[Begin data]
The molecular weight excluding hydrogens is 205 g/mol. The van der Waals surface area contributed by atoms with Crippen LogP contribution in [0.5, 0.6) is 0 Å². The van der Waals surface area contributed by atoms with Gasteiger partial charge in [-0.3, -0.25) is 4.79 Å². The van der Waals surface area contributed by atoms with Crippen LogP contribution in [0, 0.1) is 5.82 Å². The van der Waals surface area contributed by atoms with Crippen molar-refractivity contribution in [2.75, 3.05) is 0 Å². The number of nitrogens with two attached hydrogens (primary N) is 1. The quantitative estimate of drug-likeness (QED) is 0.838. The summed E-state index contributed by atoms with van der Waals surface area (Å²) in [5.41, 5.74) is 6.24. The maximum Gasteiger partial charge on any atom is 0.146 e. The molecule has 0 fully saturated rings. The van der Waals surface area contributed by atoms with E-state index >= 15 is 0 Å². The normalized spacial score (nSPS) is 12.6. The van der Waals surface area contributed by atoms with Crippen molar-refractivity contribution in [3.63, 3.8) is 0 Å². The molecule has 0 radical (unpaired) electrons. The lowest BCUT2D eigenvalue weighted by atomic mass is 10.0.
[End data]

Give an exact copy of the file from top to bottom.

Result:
The molecular weight excluding hydrogens is 205 g/mol. The van der Waals surface area contributed by atoms with Crippen LogP contribution in [0.5, 0.6) is 0 Å². The van der Waals surface area contributed by atoms with Gasteiger partial charge in [-0.3, -0.25) is 4.79 Å². The van der Waals surface area contributed by atoms with Crippen LogP contribution in [0, 0.1) is 5.82 Å². The van der Waals surface area contributed by atoms with Crippen molar-refractivity contribution in [2.75, 3.05) is 0 Å². The number of nitrogens with two attached hydrogens (primary N) is 1. The quantitative estimate of drug-likeness (QED) is 0.838. The summed E-state index contributed by atoms with van der Waals surface area (Å²) in [5.41, 5.74) is 6.24. The maximum Gasteiger partial charge on any atom is 0.146 e. The molecule has 0 fully saturated rings. The van der Waals surface area contributed by atoms with E-state index >= 15 is 0 Å². The normalized spacial score (nSPS) is 12.6. The van der Waals surface area contributed by atoms with Crippen molar-refractivity contribution in [3.63, 3.8) is 0 Å². The molecule has 0 radical (unpaired) electrons. The lowest BCUT2D eigenvalue weighted by atomic mass is 10.0.